Friday, June 4, 2021

Life List Item #26: Go Sailing

This one has been on my list for many years (more than 10) and it was kinda a surprise that it happened. When spending time in Camden, Maine, Jason and I were planning out the short amount of time we had there. When Jason mentioned that getting out on the water was a priority of our trip, I figured I'd do it because he wanted to. We walked to the harbor to see where the boats come and go. There were a couple of companies with tables there advertising their short cruises. Turned out we walked up to one that had a tour leaving in a half hour and it was $50 per person to sail for two hours. With our great luck in timing, we booked our tickets on the Schooner Surprise. Turned out there were only two other couples with tickets for this ride, so it seemed like it would be a pretty low key ride. 

This is when I started to get very excited. For a reason beyond me, I didn't even think about sailing on this trip and I seemed to have long forgotten about this life list item. But as the gravity of the situation was becoming more clear, I was going to be out on the water, in a boat, with sails, I realized I was going to be checking off a dream that day! 

Our time on the water was perfect. We couldn't have asked for better weather, it was cool and fresh as we cut through the air. I learned so much about the boat as our captain shared the information about her. She was built in 1918 and had gone through six owners in her lifetime. Hearing about the craftsmanship that goes into crafting sailboats, I walked away with a newfound respect for them as a work of art. 

It felt tranquil out on that water. It was long enough and not long enough. Looking at the mansions lining the coastline, I was momentarily dreaming about being from a wealthy New England family and living in one of those homes, having our own boat. (I have since come back to Earth!) 

It was one of the more memorable times of our trip. The sights and sounds of that experience were relaxing and serene. 

We ended up heading over to the Mount Battie trail head right after our sail. Another one of Camden's must do activities. I had heard the trail up the small mountain was just one mile round trip, so I didn't expect much difficulty for us. I wasn't prepared for all the climbing on rock and scrambling across them. We both were not prepared with the right footwear, water, or anything else for this hike, but we made it through. It was more difficult of a hike that I had envisioned, but fun nonetheless and the views were spectacular. 



Our time in Camden was made even more special by the beautiful bed and breakfast we stayed in, the Elms of Camden. We were hosted by a great couple, had a tranquil, private room, and had a delicious breakfast in the morning. For my first bed and breakfast experience I was left with an amazing impression. It was fun getting to stay in an old colonial home.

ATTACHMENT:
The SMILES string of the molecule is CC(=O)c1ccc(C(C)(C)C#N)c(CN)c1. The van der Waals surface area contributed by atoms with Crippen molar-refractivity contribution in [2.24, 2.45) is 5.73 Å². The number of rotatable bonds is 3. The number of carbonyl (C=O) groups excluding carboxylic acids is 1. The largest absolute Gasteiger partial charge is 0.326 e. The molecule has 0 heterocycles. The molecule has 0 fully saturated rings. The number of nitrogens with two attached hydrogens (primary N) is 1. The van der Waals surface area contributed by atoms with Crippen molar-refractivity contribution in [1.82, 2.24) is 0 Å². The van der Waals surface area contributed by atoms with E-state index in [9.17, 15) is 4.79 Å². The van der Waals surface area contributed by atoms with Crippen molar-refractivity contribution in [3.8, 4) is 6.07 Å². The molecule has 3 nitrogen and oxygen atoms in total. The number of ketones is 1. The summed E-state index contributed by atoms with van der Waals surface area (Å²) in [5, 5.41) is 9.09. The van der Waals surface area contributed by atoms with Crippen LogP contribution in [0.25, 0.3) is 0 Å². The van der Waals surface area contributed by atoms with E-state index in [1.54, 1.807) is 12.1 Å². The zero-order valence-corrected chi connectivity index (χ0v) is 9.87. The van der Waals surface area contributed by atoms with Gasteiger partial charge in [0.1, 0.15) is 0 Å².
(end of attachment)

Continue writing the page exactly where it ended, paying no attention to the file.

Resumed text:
Friday, May 28, 2021

Visiting Acadia National Park

Just as National Parks never do, Acadia National Park in Bar Harbor, Maine did not disappoint. Covering half of Mount Desert Island, Acadia became a national park in 1919.

We had about a day and a half in the park, so I'd researched a bit ahead of time to see which spots most people were recommending. In our first afternoon there, we drove almost the entire Park Loop Road, a 27 mile loop through the park, just to get a lay of the land and get acclimated to the the area. It also served as a way to see most of the park quickly, at least from a car window. 

After getting my bearings on the place in the first drive through, I made a little list of highlights that I wanted to go back and do on our second day.

Here's what we did and why I loved it:

Jordan Pond Path- A three mile, mostly flat hike around the entire Jordan Pond. It was a fun hike because it was pretty easy, but some rock obstacles and about a half mile of walking on raised wooden planks made it more dynamic. There are lots of things to look at and it was a very tranquil way to spend about 90 minutes. 


Beehive Trail-This is a trail that is on the extreme side. I read about it ahead of time, knew about as much as I could (not tons) and really wanted to give it a try. I knew it wasn't a very long hike and I also knew that there were iron handles and ladder runs installed in the side of the mountain to help you climb. It is pretty much like rock climbing without any gear on, like ropes or harnesses. My camera battery died about 30 seconds into this hike, so I just had to carry around a worthless piece of nothing the whole time! Check out this blog post for a really great description of this and pictures of the trail. It was a fun challenge and admittedly terrifying at times. Luckily it only took about 30 minutes or so to get all the way up, so the fright did not last too long. 

Bar Island Path-This is a small island right off of downtown Bar Harbor. It can be accessed by a sand bridge only in the time of low tide. People can walk across on the sand, but then that path is gone at high tide. So essentially we walked across the ocean floor. You need to be sure and walk back early enough before the tide comes in, or you'll lose your way back. Even when we walked back a part started to go underwater already. We hopped between a few rocks to not get our shoes wet.